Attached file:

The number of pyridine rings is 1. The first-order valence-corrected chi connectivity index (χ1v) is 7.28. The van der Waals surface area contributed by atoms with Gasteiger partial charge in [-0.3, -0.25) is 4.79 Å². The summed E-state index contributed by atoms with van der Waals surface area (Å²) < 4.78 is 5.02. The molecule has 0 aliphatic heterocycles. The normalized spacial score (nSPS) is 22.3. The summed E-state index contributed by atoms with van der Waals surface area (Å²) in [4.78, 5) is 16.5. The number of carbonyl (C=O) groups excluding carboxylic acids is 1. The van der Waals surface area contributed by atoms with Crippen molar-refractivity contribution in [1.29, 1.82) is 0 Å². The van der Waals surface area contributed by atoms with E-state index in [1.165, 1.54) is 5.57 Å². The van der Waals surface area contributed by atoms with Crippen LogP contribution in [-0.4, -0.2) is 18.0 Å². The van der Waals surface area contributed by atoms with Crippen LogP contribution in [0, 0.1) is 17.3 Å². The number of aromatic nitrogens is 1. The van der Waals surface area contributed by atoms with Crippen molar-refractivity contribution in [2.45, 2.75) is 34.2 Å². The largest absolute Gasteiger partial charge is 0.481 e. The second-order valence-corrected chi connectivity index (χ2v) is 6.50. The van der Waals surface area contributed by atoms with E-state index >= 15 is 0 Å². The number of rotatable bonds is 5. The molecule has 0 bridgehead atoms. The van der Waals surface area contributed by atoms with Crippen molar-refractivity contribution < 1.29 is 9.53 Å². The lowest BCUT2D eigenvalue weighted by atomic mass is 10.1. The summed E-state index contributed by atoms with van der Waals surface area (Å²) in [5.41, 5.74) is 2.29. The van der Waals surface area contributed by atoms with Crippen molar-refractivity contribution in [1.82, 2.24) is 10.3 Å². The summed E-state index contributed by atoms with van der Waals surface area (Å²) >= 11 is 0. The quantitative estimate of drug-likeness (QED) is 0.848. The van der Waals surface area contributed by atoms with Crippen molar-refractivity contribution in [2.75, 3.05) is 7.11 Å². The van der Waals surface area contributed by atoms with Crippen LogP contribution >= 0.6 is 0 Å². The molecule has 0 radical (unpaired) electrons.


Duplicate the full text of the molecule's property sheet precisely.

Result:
The number of pyridine rings is 1. The first-order valence-corrected chi connectivity index (χ1v) is 7.28. The van der Waals surface area contributed by atoms with Gasteiger partial charge in [-0.3, -0.25) is 4.79 Å². The summed E-state index contributed by atoms with van der Waals surface area (Å²) < 4.78 is 5.02. The molecule has 0 aliphatic heterocycles. The normalized spacial score (nSPS) is 22.3. The summed E-state index contributed by atoms with van der Waals surface area (Å²) in [4.78, 5) is 16.5. The number of carbonyl (C=O) groups excluding carboxylic acids is 1. The van der Waals surface area contributed by atoms with Crippen molar-refractivity contribution in [1.29, 1.82) is 0 Å². The van der Waals surface area contributed by atoms with E-state index in [1.165, 1.54) is 5.57 Å². The van der Waals surface area contributed by atoms with Crippen LogP contribution in [-0.4, -0.2) is 18.0 Å². The van der Waals surface area contributed by atoms with Crippen LogP contribution in [0, 0.1) is 17.3 Å². The number of aromatic nitrogens is 1. The van der Waals surface area contributed by atoms with Crippen molar-refractivity contribution in [2.45, 2.75) is 34.2 Å². The largest absolute Gasteiger partial charge is 0.481 e. The second-order valence-corrected chi connectivity index (χ2v) is 6.50. The van der Waals surface area contributed by atoms with E-state index >= 15 is 0 Å². The number of rotatable bonds is 5. The molecule has 0 bridgehead atoms. The van der Waals surface area contributed by atoms with Crippen molar-refractivity contribution < 1.29 is 9.53 Å². The lowest BCUT2D eigenvalue weighted by atomic mass is 10.1. The summed E-state index contributed by atoms with van der Waals surface area (Å²) in [5.41, 5.74) is 2.29. The van der Waals surface area contributed by atoms with Crippen molar-refractivity contribution in [1.82, 2.24) is 10.3 Å². The summed E-state index contributed by atoms with van der Waals surface area (Å²) >= 11 is 0. The quantitative estimate of drug-likeness (QED) is 0.848. The van der Waals surface area contributed by atoms with Crippen molar-refractivity contribution in [2.75, 3.05) is 7.11 Å². The van der Waals surface area contributed by atoms with Crippen LogP contribution >= 0.6 is 0 Å². The molecule has 0 radical (unpaired) electrons.